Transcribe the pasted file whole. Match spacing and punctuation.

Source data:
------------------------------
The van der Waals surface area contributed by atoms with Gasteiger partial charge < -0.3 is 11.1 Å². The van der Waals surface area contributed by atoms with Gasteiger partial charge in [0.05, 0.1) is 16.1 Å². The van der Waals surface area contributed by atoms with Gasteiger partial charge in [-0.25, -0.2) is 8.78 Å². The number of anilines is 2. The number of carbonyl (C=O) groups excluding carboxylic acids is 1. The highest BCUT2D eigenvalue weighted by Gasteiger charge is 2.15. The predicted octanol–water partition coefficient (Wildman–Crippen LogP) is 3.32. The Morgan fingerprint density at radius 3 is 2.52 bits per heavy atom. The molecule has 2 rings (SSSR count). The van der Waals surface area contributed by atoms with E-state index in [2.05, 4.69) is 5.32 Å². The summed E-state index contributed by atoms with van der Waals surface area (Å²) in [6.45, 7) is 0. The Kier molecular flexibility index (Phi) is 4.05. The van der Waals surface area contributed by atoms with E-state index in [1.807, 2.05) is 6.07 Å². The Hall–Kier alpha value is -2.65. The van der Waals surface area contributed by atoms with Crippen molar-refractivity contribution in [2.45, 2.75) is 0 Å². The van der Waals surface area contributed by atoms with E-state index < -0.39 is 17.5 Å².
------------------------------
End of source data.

The van der Waals surface area contributed by atoms with Gasteiger partial charge < -0.3 is 11.1 Å². The van der Waals surface area contributed by atoms with Gasteiger partial charge in [0.05, 0.1) is 16.1 Å². The van der Waals surface area contributed by atoms with Gasteiger partial charge in [-0.25, -0.2) is 8.78 Å². The number of anilines is 2. The number of carbonyl (C=O) groups excluding carboxylic acids is 1. The highest BCUT2D eigenvalue weighted by Gasteiger charge is 2.15. The predicted octanol–water partition coefficient (Wildman–Crippen LogP) is 3.32. The Morgan fingerprint density at radius 3 is 2.52 bits per heavy atom. The molecule has 2 rings (SSSR count). The van der Waals surface area contributed by atoms with E-state index in [2.05, 4.69) is 5.32 Å². The summed E-state index contributed by atoms with van der Waals surface area (Å²) in [6.45, 7) is 0. The Kier molecular flexibility index (Phi) is 4.05. The van der Waals surface area contributed by atoms with E-state index in [1.807, 2.05) is 6.07 Å². The Hall–Kier alpha value is -2.65. The van der Waals surface area contributed by atoms with Crippen molar-refractivity contribution in [2.45, 2.75) is 0 Å². The van der Waals surface area contributed by atoms with E-state index < -0.39 is 17.5 Å².